I pride myself on being a scavenger with expensive tastes. You can snipe up some very classy audio gear for pennies on the dollar used. Same with computer equipment (which can be related).
 

tonyE

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Here's a good one... some one on eBay wants $27K for a pair of Pass Aleph 2s.


These amps routinely go for $3500 and then it takes about $1200 to have the factory recap and refurbish them.

But this fool wants $27K.

Is he serious about selling? We'll see... I made him a reasonable offer, which is extremely low ball for him, but if he takes it, I'll get the amps I've been looking for ten years. But I'm not holding my breath.
 

surround.sound.enthusiast

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At any rate like you I am surprised at what people are asking for used gear. I really thought new gear like the Surround Master would knock the bottom out of some of this stuff.
I think that was true with the outboard decoders, at least for a while. Tate's and Sansui QSD's seemed to be selling for much more reasonable prices after the SMv2 was out there for a while. Now the receivers, that's another thing. The Marantz and Sansui's just seem to keep going up. And then there's the tag-along bottom of the barrel stuff that should not be increasing in price but sellers continue to try.
 

Quad Linda

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In another thread here, I expressed a similar position on vintage stuff. Much of what folks covet has "curb appeal," and/or nostalgia.

Buy old refurbished separates or, better yet, new(er) separates. Performance and dynamic range will be significantly better than a top line old Quad piece. Curb appeal, next to nil on most modern separates. Mine are no exception. On accommodation (1/2 retail), I still dropped 3K on preamp and two amps. Put it against a Sansui QRX-9000/999 or a Marantz 4400 and it will blow the doors off either. I added decoder, demodulator and Technics 'scope: a "modern" super Quad/surround "receiver" comprised of separates. And, it's Quad (w/black boxes)!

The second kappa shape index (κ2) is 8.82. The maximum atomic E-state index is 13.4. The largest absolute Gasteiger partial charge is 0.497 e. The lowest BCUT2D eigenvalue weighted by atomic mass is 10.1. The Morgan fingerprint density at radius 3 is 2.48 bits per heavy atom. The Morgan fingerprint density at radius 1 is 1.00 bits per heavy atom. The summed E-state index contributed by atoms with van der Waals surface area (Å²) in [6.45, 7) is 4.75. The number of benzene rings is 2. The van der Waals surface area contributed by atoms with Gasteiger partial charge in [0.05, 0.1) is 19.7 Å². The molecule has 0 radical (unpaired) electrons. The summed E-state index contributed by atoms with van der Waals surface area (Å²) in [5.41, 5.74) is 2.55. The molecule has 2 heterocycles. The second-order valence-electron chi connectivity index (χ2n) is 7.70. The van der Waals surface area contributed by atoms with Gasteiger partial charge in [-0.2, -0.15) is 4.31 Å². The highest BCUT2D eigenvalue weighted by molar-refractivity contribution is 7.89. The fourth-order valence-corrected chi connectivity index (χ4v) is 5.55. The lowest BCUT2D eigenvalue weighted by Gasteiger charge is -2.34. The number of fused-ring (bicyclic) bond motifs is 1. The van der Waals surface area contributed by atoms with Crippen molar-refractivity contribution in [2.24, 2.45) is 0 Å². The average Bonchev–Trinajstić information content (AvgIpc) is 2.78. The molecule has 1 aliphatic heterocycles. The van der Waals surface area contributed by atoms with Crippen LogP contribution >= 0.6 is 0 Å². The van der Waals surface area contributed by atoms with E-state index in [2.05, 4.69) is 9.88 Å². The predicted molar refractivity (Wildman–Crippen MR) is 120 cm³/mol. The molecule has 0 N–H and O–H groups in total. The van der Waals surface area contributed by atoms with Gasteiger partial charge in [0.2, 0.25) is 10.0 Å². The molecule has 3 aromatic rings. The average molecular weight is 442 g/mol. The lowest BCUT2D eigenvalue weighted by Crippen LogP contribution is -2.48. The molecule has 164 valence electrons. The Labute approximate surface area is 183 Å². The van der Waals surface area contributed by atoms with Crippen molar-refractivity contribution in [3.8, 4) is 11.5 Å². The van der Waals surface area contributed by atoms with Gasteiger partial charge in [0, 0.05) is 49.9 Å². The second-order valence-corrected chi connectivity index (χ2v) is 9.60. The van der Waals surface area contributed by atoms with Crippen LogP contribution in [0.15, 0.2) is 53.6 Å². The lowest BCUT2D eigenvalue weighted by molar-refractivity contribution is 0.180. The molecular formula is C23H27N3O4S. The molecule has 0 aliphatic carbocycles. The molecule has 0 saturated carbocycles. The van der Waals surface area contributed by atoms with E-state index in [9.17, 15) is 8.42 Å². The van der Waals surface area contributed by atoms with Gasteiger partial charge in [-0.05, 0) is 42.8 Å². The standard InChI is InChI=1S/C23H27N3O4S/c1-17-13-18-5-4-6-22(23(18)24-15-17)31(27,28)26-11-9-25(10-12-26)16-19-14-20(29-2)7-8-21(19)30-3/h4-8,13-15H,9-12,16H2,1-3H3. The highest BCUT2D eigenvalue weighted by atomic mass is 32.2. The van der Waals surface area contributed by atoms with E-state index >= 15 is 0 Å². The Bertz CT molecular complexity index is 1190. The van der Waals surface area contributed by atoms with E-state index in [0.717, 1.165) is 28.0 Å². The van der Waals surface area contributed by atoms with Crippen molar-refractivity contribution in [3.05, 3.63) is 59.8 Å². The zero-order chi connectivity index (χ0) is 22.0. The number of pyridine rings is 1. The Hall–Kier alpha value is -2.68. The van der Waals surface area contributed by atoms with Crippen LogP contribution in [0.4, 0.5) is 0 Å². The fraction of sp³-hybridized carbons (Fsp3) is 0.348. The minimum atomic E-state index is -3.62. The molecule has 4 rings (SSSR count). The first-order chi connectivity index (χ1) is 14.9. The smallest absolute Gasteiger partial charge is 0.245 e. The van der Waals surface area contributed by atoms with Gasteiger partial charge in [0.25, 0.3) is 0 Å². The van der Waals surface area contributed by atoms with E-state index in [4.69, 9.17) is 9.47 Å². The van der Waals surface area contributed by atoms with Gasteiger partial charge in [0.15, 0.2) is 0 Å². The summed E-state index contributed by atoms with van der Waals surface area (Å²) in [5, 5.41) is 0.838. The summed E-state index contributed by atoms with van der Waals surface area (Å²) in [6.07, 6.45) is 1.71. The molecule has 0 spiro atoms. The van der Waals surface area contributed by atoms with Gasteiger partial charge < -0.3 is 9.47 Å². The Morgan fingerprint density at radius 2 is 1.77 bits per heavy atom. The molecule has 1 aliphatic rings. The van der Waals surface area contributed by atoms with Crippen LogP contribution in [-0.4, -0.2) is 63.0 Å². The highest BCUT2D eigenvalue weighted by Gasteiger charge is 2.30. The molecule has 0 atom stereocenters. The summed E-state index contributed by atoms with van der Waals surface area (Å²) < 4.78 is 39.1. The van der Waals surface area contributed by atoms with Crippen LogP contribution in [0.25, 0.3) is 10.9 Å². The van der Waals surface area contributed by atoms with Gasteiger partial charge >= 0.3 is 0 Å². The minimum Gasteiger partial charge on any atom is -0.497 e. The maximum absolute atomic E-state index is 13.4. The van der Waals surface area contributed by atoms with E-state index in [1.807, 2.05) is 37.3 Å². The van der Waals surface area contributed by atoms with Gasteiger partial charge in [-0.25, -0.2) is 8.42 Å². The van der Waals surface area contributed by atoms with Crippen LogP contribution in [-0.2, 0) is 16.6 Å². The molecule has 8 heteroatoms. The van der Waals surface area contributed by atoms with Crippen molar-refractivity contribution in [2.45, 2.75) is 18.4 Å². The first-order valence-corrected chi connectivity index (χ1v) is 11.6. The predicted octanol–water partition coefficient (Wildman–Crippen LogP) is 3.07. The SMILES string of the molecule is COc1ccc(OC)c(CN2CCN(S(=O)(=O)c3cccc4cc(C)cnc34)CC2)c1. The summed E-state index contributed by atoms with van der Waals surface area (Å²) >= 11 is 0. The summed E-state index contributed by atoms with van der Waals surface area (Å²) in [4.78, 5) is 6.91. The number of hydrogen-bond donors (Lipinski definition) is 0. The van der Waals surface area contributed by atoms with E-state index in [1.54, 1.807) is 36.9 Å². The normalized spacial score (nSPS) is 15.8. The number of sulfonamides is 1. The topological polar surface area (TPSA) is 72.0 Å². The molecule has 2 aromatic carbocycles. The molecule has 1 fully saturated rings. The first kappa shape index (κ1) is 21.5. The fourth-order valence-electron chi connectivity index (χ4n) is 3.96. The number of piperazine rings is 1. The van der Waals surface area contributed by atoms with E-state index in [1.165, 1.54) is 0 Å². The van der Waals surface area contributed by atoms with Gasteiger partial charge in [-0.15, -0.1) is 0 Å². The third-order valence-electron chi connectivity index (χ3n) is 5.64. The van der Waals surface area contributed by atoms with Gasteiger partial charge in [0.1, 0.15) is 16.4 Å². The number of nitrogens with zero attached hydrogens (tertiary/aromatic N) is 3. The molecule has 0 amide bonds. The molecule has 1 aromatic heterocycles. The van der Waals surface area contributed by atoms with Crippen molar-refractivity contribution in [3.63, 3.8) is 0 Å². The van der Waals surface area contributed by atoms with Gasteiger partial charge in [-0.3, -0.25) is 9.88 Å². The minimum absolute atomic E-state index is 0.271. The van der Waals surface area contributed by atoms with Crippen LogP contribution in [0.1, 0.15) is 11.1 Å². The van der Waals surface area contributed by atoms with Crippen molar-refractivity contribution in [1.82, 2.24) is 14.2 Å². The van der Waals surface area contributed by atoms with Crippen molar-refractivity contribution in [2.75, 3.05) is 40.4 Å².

Bet my Denon AVR-3801 110x7 in our bedroom will blow the doors off any vintage Quad receiver. It too, has decoder and demodulator (no scope) connected. Again, not much curb appeal.

I own Marantz SQ-1 and SQA-2b decoders, both bought new. SQ-1 isn't horrible, but the 2b is a significant improvement. I plan to replace the Sony SQD-2020 on my main system with a Surround Master one of these days.
 
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kfbkfb

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I guess seller feedback comments could be useful, although if the buyers know the old electronics need maintenance (contact cleaning, some components replaced etc.) then maybe they aren't likely to comment, since they know what they are buying.


Kirk Bayne
 

par4ken

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You used to find a lot of vintage audio bargains on eBay but more recent searches reveal people asking ridiculous prices for their vintage pieces. I first noticed that with Marantz which at least does have major curb appeal. Other brands like Sansui are now priced way up there as well. I don't know how much is actually selling for those prices, I suspect that sellers are just getting greedy, they see the same or similar unit as the one that they want to sell listed at a ridiculous price and see dollar signs in their eyes!

At the same time it's all relative, if people can pay thousands for a simple sports card then overpriced vintage gear is still a bargain!

Collecting vintage audio is much like collecting vintage automobiles, new ones might have more features and perform better in some ways but will never ever have the same curb appeal as the vintage units!
 

senorverde

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Here are my thoughts:

1. People who were children or young adults back in the heyday of quad now have disposable income to buy the stuff they lusted over (uptick in demand)
2. eBay is now a legitimate job for some and they price things extraordinarily high in the hopes that it'll pay their bills if some gullible buyer comes along
3. eBay sellers watch too much picker/flipper type reality tv shows and think their old junk is worth a small fortune. Go onto any A/V forum and you'll have at least five new members a week setting up an account only to make a singular "I got X and how much is it worth?" post.
4. And of course there's the classic 'sheep following sheep' trend where a very nice and functional example of a particular unit sells for a high price which in turn sets the prices of junkier, broken, and crappier examples. All I guess what goes on in a seller's mind is, "Hey! That sold for mega bucks and I have one too! AND mine turns on after bringing it home from that dead guy's estate sale! We're eating steak tonight!"